Ed Dorn

Ed Dorn

Ed Dorn (April 2, 1929 – December 10, 1999) was an American poet and teacher often associated with the Black Mountain poets. His most famous work is Gunslinger.


Edward Merton Dorn was born in Villa Grove, Illinois. He grew up in rural poverty during the Great Depression. He attended a one-room schoolhouse for his first eight grades. He later studied at the University of Illinois and at Black Mountain College (1950-55). At Black Mountain he came into contact with Charles Olson, who greatly influenced his literary worldview and his sense of himself as poet.

Dorn's final examiner at Black Mountain was Robert Creeley, with whom, along with the poet Robert Duncan, Dorn became included as one of a trio of younger poets later associated with Black Mountain and with Charles Olson.[1]

In 1951, Dorn left Black Mountain and traveled to the Pacific Northwest, where he did manual labor and met his first wife, Helene; they returned to the school in late 1954. After graduation and two years of travel, Dorn's family settled in Washington state, the setting for his autobiographical novel By the Sound (originally published as Rites of Passage), which describes the grinding poverty of life in "the basement stratum of society." In 1961 he accepted his first teaching job at Idaho State University, where he published the magazine Wild Dog. His first book of poetry, The Newly Fallen, was published by LeRoi Jones's Totem Press in 1961.

In 1965, with the photographer Leroy Lucas, Dorn spent the summer visiting Indian reservations for a book commissioned by William Morrow & Co. Press, The Shoshoneans. That fall, British poet and scholar Donald Davie invited him to join the faculty at the Literature Department he was creating at the new University of Essex. He spent most of the next five years in England, where he published several collections of poems and wrote Book 1 of Gunslinger. He also started working with Gordon Brotherston on translations from Latin American texts, solidified his close friendship with British poet J.H. Prynne, and met his second wife, Jennifer Dunbar.

On returning to the United States, Dorn spent the 1970s as an academic migrant, teaching at over half a dozen universities across the country. In San Francisco, he collaborated with the printer and artist team of (Holbrook) Teter and (Michael) Myers on a number of projects, including the Bean News, the comic book format of Recollections of Gran Apachería', and the typesetting of the complete Gunslinger in 1974. In 1977 Dorn accepted a professorship at the University of Colorado at Boulder, where he taught for the rest of his life, directing the Creative Writing Program and editing the literary newspaper Rolling Stock (motto: “If It Moves Print It”) with his wife Jennifer.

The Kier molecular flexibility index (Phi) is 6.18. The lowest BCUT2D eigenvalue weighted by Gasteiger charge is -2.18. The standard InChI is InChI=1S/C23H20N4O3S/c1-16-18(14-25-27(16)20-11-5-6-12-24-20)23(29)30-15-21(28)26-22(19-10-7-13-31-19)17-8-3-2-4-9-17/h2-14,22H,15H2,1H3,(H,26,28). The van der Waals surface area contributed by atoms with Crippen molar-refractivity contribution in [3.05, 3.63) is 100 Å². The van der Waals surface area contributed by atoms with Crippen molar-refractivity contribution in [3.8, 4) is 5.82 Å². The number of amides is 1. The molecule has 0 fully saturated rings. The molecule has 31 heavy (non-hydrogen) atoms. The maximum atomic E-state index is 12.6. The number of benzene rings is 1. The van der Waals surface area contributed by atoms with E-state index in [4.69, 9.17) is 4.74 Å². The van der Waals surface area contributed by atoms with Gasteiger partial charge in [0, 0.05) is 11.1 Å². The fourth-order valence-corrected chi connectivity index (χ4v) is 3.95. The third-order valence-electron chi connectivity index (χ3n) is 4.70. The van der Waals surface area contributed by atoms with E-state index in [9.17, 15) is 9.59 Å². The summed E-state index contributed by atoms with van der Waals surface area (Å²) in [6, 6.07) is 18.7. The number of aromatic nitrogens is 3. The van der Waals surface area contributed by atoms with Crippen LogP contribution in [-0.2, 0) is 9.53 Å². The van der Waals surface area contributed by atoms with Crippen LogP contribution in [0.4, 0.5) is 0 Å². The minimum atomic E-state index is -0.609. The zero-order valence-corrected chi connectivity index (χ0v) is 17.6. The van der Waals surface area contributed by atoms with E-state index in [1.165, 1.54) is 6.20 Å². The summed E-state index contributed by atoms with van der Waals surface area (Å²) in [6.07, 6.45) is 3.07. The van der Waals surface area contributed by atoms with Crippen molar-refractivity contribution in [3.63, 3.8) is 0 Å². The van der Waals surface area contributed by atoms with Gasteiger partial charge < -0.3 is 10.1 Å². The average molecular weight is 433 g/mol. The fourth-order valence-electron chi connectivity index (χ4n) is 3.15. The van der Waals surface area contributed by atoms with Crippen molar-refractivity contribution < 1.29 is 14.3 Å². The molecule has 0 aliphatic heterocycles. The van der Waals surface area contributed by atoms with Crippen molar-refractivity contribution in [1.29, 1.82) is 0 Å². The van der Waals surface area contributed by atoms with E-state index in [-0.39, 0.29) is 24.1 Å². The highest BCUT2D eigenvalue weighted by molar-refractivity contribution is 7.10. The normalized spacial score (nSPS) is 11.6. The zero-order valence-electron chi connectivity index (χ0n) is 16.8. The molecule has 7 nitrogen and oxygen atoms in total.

During the 1990s, after a teaching exchange visit to Paul Valery University in Montpellier inspired an interest in the Cathars of Southern France, he started working on Languedoc Variorum: A Defense of Heresy and Heretics. He was also writing another long narrative poem Westward Haut. During the last two and a half years of his life, he wrote the poems for the posthumously published Chemo Sabe, reporting on his cancer treatments.

Dorn's main work, his magnum opus, is Gunslinger. Gunslinger is a long poem in five sections. Part 1 was first published in 1968, and the final complete text appeared in 1974. Other important publications include The Collected Poems: 1956-1974 (1975), Recollections of Gran Apacheria (1975), Abhorrences (1989), High West Rendezvous: A Sampler (1997), and [Way More West: New and Selected Poems] (2008).

Popular horror novelist Stephen King admired Dorn, describing his poetry as "talismans of perfect writing" and even naming the first novel of The Dark Tower series, "The Gunslinger," in honor of Dorn's poem.[2] King opened both the prologue and epilogue of "The Stand" with Dorn's line, "We need help, the Poet reckoned."[3]


Dorn died of pancreatic cancer on December 10, 1999 in Denver, Colorado. His papers are collected at the University of Connecticut as well as at Indiana University at Bloomington.

Dorn's teaching career

During his life, Dorn taught at a number of institutions of higher learning, including Idaho State University at Pocatello (1961–65); the University of Essex in England (1965-1970) as a Fulbright lecturer; Northeastern Illinois University at Chicago (1970-1971); Kent State University, Ohio (1973–74); and the University of Colorado (1977-1999). His second wife, Jennifer Dunbar Dorn, is an Englishwoman he met during his Essex-years.

In the early 1970s, as a visiting poet at Kent State University, Dorn, along with British poet and editor Eric Mottram, was a mentor and supporter of the musical group Devo, and its founders Gerald Casale and Bob Lewis.




Prose, fiction and essay

Further reading


  1. The Lost America of Love, by Sherman Paul, celebrates this relationship, as did the Charles Olson conference held under Paul's direction at the University of Iowa in 1978, in which Dorn, Duncan, and Creeley were the only poets participating among a flurry of academic literary scholars. Dorn is now considered by some commentators to be the inheritor of Olson's bardic mantle, the transmittee of the lamp.
  2. The Dark Tower (series), jacketmagazine.com; accessed July 22, 2015.
  3. King, Stephen. The Stand. New York; New American Library Publishing, 1990 Unabridged Paperback Edition. pp xix, 1136.
  4. 1 2 3 4 5 6 7 8 9 10 11 12 13 14 15 16 17 18 19 20 21 22 23 24 25 26 27 28 29 30 31 32 33 34 35 36 37 38 39 40 41 42 43 44 Web page titled "Archive / Edward Dorn (1929-1999)" at the Poetry Foundation website, retrieved May 8, 2008.
  5. http://plantarchy.us/dorn/bean-news1.pdf

External links

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